Dave Paxton

My last few days as a full-time newspaper editor and publisher have been remarkable. I started writing sports for pay in 1974 and in a 46-year career had never covered a state championship team. I don’t count my first year as a part-time weekend writer for the Waterloo Courier when they sent me out to cover a Waterloo East boys basketball game.

Coached by Hall of Famer, Murray Weir, the Trojans weren’t supposed to do anything that year which is why I got that first assignment. They crushed their first opponent, Murray threw his clipboard at me as I entered his locker room and I never covered another one of their games as they marched to the state title.

The Albia girls softball team was my first start to finish state title team and I couldn’t have scripted it better, to have the girls win the title on my last “official” day on the beat.

But one of the best memories of that tournament was the introduction of Gov. Kim Reynolds, who was sitting behind home plate at Kruger Field in Fort Dodge. The P.A. announcer pointed us to where she sat and thanked her on behalf of Iowa girls and softball fans for allowing the tournament to be held. I joined the fans on both sides giving her a standing ovation.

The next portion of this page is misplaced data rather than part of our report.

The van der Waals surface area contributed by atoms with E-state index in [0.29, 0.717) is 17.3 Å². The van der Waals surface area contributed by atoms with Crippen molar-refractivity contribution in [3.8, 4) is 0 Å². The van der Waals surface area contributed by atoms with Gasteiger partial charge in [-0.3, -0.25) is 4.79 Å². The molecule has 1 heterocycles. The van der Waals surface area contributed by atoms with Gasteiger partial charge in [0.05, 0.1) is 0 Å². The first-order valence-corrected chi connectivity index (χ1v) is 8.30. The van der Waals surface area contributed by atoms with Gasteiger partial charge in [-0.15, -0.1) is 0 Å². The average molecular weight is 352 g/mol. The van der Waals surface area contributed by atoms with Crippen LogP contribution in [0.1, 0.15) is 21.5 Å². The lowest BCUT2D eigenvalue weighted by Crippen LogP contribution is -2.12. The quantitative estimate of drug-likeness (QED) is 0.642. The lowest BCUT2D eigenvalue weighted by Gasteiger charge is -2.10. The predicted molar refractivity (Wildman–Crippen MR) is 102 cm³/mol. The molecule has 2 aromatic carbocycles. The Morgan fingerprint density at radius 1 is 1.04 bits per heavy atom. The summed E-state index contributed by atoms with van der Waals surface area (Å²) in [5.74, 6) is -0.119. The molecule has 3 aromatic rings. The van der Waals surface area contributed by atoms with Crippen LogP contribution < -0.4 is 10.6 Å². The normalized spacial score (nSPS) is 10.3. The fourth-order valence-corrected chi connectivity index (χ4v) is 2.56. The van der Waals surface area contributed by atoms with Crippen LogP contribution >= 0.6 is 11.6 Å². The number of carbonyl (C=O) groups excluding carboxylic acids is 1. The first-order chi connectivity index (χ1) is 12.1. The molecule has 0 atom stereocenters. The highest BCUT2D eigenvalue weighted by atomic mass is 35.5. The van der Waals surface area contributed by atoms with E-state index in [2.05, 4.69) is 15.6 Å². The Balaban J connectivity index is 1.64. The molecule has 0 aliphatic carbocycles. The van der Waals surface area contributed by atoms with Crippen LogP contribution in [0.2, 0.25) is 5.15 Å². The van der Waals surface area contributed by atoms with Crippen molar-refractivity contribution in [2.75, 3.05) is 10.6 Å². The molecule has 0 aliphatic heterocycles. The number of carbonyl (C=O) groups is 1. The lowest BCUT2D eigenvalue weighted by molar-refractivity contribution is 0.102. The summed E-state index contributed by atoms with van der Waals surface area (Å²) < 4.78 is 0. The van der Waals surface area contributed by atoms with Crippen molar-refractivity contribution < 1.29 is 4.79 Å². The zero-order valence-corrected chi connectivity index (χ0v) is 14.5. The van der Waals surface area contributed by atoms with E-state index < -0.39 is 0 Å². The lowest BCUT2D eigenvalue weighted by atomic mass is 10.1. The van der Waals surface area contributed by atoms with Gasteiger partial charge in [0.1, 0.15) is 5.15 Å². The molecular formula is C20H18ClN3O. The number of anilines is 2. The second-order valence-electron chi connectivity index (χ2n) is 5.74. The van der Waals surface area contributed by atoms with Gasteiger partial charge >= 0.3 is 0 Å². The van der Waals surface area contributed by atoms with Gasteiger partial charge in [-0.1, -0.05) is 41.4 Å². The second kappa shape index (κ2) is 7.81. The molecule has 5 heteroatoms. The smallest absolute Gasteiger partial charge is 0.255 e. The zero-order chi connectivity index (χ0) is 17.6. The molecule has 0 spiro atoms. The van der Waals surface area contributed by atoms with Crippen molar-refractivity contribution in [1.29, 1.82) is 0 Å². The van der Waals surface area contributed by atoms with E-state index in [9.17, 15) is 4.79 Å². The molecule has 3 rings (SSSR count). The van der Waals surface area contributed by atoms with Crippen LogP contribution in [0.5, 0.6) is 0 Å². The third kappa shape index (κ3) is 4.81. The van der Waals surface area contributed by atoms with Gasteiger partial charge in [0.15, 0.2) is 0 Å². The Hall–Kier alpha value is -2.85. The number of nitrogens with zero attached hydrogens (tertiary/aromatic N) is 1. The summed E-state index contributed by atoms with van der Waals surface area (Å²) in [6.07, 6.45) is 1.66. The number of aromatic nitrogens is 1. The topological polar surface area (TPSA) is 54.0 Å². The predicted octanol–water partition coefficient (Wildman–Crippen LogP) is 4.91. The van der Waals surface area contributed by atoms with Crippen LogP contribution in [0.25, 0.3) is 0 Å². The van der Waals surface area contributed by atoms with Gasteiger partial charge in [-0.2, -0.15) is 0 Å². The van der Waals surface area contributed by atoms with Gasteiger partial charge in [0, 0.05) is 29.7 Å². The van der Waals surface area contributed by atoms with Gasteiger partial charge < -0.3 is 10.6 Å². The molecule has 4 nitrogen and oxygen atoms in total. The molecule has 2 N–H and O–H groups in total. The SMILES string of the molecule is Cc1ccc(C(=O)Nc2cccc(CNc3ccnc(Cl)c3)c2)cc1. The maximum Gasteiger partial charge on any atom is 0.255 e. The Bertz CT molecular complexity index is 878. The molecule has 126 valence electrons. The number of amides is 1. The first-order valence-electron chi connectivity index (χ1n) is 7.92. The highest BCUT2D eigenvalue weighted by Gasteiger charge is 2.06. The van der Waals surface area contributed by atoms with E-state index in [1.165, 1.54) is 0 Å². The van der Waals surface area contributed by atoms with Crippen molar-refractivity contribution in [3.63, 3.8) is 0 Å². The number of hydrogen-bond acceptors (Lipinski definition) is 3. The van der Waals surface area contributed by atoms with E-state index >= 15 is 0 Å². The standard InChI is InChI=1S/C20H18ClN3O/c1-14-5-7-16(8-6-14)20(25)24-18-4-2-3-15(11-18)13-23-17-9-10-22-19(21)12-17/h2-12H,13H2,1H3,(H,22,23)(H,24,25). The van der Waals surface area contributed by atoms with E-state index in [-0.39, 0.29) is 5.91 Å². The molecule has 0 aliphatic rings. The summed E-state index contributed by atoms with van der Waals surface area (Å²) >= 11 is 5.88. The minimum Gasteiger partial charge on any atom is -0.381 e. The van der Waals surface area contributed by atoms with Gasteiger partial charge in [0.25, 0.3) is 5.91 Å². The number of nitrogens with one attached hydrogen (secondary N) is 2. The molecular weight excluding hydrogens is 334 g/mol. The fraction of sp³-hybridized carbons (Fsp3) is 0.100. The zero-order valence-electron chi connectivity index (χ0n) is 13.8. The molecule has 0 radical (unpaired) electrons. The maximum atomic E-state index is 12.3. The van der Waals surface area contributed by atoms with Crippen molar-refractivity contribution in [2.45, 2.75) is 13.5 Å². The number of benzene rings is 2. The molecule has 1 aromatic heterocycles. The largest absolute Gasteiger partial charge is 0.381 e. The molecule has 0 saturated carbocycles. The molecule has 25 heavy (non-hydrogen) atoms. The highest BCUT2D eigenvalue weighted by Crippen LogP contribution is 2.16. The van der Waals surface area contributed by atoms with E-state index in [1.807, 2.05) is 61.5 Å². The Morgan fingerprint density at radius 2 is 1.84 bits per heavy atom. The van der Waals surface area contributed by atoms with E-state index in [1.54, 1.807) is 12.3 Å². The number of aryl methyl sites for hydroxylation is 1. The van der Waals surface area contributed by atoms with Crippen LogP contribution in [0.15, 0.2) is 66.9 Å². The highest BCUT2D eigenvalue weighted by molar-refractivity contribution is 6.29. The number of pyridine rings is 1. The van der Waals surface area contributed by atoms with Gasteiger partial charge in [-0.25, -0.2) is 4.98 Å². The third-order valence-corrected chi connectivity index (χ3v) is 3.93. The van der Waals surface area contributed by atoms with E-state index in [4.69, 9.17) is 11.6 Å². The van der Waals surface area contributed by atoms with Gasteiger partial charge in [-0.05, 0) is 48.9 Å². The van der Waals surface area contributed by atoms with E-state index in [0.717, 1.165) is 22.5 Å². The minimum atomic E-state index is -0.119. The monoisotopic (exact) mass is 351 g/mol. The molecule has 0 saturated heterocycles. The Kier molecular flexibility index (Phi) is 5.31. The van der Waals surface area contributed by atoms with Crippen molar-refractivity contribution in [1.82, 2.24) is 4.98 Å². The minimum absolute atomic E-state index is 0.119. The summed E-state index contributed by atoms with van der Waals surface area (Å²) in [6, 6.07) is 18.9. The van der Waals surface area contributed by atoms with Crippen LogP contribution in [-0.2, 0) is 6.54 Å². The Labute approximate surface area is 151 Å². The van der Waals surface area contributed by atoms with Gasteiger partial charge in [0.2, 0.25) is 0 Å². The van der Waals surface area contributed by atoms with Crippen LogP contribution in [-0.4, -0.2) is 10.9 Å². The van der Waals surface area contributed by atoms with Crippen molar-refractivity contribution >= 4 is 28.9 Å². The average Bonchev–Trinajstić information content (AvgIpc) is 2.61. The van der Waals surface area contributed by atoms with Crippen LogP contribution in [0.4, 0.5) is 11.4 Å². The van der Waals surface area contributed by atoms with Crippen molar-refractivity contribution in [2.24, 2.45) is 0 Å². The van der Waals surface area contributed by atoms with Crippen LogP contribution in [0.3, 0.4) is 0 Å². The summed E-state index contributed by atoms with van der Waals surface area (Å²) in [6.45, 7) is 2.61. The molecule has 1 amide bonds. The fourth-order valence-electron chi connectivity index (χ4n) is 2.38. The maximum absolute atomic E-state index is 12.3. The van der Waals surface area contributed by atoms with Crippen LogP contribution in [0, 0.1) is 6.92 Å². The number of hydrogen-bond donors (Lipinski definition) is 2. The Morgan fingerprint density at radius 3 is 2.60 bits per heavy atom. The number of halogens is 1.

It was one of those great political/non-political moments in Iowa history. And I’m guessing few in those stands won’t vote for her when she comes up for re-election. It took a lot of courage, a roll of the medical dice, but even more a profound understanding of who Iowans are and what their needs were after months of COVID-19 fear and dread.